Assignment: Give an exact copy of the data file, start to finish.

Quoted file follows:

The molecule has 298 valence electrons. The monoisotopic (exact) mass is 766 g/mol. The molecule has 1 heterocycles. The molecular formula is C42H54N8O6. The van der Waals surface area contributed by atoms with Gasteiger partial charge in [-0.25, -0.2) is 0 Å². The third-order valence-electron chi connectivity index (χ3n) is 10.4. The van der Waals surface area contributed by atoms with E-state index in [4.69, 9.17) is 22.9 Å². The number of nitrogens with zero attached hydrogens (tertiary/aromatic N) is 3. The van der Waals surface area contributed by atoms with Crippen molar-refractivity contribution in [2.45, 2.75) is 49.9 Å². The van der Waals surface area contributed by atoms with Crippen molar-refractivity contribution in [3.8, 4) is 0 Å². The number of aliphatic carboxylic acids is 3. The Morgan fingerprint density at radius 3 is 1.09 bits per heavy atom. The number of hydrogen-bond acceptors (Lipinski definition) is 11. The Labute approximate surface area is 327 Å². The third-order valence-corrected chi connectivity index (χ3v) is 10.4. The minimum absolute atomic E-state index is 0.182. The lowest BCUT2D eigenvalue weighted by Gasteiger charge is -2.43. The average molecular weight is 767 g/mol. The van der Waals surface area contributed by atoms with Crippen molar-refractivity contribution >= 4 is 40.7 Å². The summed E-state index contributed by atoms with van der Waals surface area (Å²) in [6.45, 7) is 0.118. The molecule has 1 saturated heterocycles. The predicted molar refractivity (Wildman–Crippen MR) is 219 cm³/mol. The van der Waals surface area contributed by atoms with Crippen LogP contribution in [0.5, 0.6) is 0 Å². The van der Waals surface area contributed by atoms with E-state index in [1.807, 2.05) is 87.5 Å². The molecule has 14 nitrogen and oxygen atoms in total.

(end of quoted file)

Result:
The molecule has 298 valence electrons. The monoisotopic (exact) mass is 766 g/mol. The molecule has 1 heterocycles. The molecular formula is C42H54N8O6. The van der Waals surface area contributed by atoms with Gasteiger partial charge in [-0.25, -0.2) is 0 Å². The third-order valence-electron chi connectivity index (χ3n) is 10.4. The van der Waals surface area contributed by atoms with E-state index in [4.69, 9.17) is 22.9 Å². The number of nitrogens with zero attached hydrogens (tertiary/aromatic N) is 3. The van der Waals surface area contributed by atoms with Crippen molar-refractivity contribution in [2.45, 2.75) is 49.9 Å². The van der Waals surface area contributed by atoms with Crippen molar-refractivity contribution in [3.8, 4) is 0 Å². The number of aliphatic carboxylic acids is 3. The Morgan fingerprint density at radius 3 is 1.09 bits per heavy atom. The number of hydrogen-bond acceptors (Lipinski definition) is 11. The Labute approximate surface area is 327 Å². The third-order valence-corrected chi connectivity index (χ3v) is 10.4. The minimum absolute atomic E-state index is 0.182. The lowest BCUT2D eigenvalue weighted by Gasteiger charge is -2.43. The average molecular weight is 767 g/mol. The van der Waals surface area contributed by atoms with Crippen molar-refractivity contribution >= 4 is 40.7 Å². The summed E-state index contributed by atoms with van der Waals surface area (Å²) in [6.45, 7) is 0.118. The molecule has 1 saturated heterocycles. The predicted molar refractivity (Wildman–Crippen MR) is 219 cm³/mol. The van der Waals surface area contributed by atoms with Crippen LogP contribution in [0.5, 0.6) is 0 Å². The van der Waals surface area contributed by atoms with E-state index in [1.807, 2.05) is 87.5 Å². The molecule has 14 nitrogen and oxygen atoms in total.